But back to the time-hopping "This Is Us". I had assumed that by the end of the first series we would find out the reason why Jack was no longer with us in the present day; wrong! I guess that's for the two series which lie ahead...in the meantime, the final episode, almost exclusively focused on Jack and Rebecca, suggested that they may have not always been the "perfect couple". There are more stories to be told about the Pearson family: I only hope that we get to see the next series here in the UK and the same fate does not befall "This Is Us" as what happened to "Parenthood".
I have always been a fan of Peter Kay's work: I consider him to be the natural successor to Billy Connolly, such is the high standard of observational comedy which he delivers, and I still consider "Phoenix Nights" to be the finest TV comedy show of the 21st century, although I felt that at certain times over recent years he's become a bit too big for his boots So when "PETER KAY'S CAR SHARE" (BBC1) initially appeared on our screens 2 years ago, I was rather disappointed and didn't last beyond the first episode. When I found out that a second series was due to be screened, I decided to give the first series another chance. I was very wrong 2 years ago - because this is actually one of the funniest TV series of recent years. Series 2 continues in the same hilarious vein, with the 'will they-won't they' aspect of the car sharing pair, John and Kayleigh, (a brilliant and believable partnership played by Peter Kay and Sian Gibson) and I guarantee that you will not see a funnier half hour on TV this year than the episode which in Friends-speak would be known as "the one with the monkey"....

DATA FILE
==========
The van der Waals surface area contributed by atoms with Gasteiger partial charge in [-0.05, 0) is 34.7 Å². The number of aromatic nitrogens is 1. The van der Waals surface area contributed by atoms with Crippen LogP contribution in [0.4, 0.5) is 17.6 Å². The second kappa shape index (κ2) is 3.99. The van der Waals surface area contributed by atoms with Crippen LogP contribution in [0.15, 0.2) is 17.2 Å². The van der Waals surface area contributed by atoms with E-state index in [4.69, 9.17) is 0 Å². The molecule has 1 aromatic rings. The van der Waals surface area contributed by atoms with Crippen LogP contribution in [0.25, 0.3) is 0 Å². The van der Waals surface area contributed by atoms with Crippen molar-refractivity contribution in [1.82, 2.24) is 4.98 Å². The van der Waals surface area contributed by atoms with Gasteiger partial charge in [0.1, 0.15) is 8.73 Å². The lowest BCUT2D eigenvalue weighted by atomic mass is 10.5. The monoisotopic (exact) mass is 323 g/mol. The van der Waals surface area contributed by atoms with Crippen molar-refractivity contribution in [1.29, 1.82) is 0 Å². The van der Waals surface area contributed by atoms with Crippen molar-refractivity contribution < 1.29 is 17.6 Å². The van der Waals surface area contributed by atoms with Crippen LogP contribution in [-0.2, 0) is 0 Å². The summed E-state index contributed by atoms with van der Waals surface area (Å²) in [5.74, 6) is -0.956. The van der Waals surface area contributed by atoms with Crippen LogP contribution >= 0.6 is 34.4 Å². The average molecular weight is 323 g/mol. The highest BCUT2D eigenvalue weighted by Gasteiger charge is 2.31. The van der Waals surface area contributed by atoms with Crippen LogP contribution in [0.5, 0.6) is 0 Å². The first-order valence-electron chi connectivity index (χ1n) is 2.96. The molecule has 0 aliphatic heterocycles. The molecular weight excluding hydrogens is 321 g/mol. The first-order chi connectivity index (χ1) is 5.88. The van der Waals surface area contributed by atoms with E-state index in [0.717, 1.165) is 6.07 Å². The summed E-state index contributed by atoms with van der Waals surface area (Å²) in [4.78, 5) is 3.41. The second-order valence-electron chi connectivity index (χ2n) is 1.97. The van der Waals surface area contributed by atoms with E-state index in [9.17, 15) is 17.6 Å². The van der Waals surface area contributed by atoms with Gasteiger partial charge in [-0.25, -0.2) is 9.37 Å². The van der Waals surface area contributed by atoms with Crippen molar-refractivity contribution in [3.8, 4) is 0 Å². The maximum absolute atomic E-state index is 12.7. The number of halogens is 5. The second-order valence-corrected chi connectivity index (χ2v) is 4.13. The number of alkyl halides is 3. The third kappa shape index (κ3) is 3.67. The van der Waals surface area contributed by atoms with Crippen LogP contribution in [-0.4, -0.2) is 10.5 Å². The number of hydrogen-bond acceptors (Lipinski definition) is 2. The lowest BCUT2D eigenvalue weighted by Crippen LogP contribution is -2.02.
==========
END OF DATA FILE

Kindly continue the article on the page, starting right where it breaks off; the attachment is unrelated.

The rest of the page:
I always enjoy these occasional Timeshift documentaries on BBC4 which explore aspects of recent history. "DIAL B FOR BRITAIN: THE STORY OF THE LANDLINE" took a look back through the history of the telephone in this country. Now there are many people out there who could not imagine that a time existed before the mobile phone.
For those of us who remember our own phone-related stories, this certainly jogged a few memories from the 70s onwards. At that time, it was only the better-off people who had a phone, before the changing technology allowed more of us to have a phone in our homes. This documentary also mentioned party lines - we didn't have one, but I know a few people who did. We didn't get a phone until the late 70s, and when we finally got one, it looked like the one pictured above. Talking of phones, my uncle (mum's brother) worked as a telephone engineer. I remember nicknaming him "Buzby" after the cartoon bird who appeared in the TV ad from the 70s, also featured in this documentary, who encouraged everyone to "make someone happy with a phone call". Something which wasn't mentioned in this documentary, but which became an essential aspect of phone ownership in the late 70s/early 80s (and the bane of my mum's life when it came to the phone bill!) was Dial-A-Disc, where you phoned up a number to listen to the latest chart hits. The Spotify of its day, you might say!
I haven't watched much TV lately - haven't really been in the mood - so yet again the backlog is growing :( The highly acclaimed series 3 of "Broadchurch" has now ended and I haven't seen any of it, whilst I also need to catch up with the long-awaited new series of "Prison Break" which was a massive fave of mine back in the early days of this blog.
As the next few weeks are going to be very busy, with the combination of the run-up to Eurovision and preparations for our forthcoming holiday, there won't be a Square-Eyed edition in May, but I'm planning a special catch-up edition over the summer.